8 March 1996

Vitamin A – vital to disease prevention

UK calf producers have been urged to watch out for symptoms of vitamin A deficiency in calves born in late winter and early spring.

The warning comes from British Denkavits Will Sinclair, who says that vitamin A deficiency seen in these calves is linked with the incidence of scour and death being at least six times greater at this time of year.

"Problems are most common in winter because of the poor availability of vitamin A to the dam," says Mr Sinclair. "The dam can be many months away from carotene – the precursor of vitamin A – obtained from fresh green forages. Cows are also inefficient in passing vitamin A through the placenta to the foetus."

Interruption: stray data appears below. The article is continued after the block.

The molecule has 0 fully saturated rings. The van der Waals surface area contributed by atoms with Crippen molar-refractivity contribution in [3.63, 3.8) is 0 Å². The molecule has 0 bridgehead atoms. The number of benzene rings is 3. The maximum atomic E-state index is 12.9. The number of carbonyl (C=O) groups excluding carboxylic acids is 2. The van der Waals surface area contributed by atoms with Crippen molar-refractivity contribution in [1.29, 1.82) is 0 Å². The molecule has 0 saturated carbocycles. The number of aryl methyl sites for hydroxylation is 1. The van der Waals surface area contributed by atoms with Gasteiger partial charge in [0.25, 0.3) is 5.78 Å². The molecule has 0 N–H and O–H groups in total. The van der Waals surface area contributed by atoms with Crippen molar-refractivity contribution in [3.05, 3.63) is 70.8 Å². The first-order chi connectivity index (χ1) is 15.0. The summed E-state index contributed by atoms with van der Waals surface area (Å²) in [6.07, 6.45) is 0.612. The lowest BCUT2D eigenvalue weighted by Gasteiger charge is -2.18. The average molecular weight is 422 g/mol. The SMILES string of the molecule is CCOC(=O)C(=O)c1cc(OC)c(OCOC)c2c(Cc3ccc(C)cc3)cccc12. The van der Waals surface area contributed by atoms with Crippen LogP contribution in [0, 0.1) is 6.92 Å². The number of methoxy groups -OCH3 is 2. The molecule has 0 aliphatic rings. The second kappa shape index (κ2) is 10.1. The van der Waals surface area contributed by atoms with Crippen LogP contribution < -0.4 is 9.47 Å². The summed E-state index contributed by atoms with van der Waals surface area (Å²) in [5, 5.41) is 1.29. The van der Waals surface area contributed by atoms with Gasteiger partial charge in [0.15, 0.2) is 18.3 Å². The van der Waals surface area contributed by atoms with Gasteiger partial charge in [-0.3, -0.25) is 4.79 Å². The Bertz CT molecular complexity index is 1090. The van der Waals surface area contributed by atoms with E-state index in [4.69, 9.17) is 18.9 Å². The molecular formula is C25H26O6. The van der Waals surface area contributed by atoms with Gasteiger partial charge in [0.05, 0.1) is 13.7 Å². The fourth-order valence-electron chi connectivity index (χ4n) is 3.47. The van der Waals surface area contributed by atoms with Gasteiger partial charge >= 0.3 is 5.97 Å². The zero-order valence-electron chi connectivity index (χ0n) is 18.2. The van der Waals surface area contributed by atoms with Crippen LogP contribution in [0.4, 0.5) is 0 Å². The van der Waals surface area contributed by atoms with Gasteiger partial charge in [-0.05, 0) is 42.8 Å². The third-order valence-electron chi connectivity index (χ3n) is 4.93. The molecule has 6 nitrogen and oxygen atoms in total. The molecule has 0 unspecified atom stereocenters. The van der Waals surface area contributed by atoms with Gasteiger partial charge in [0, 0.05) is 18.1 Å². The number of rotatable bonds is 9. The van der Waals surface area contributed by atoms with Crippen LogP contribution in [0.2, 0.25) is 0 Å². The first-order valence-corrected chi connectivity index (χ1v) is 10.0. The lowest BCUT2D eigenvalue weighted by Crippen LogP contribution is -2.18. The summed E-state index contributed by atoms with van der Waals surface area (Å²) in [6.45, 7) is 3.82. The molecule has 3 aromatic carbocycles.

Vitamin A is essential for rapid growth and, in particular, disease prevention. This is because it contributes to the manufacture and maintenance of the epithelial tissue of the inner and outer surfaces of the body – important barriers to pathogens.

"This fine structure acts as a first line of defence to invasion of any pathogenic organisms," he says. "It is not only associated with the condition of the outer skin, but even more with the walls of the digestive tract and the respiratory system. As a result of vitamin A deficiency, the epithelium cells are dry and scaly, so they are easily broken down and penetrated, making the body vulnerable to attack.

"Supplementary vitamins, including vitamin A, are therefore essential for the ability of the calf to resist disease and maintain healthy growth rates," he says. &#42


&#8226 Poor growth rate and appetite.

&#8226 Dry dull coat.

&#8226 Weeping eyes and nasal discharge.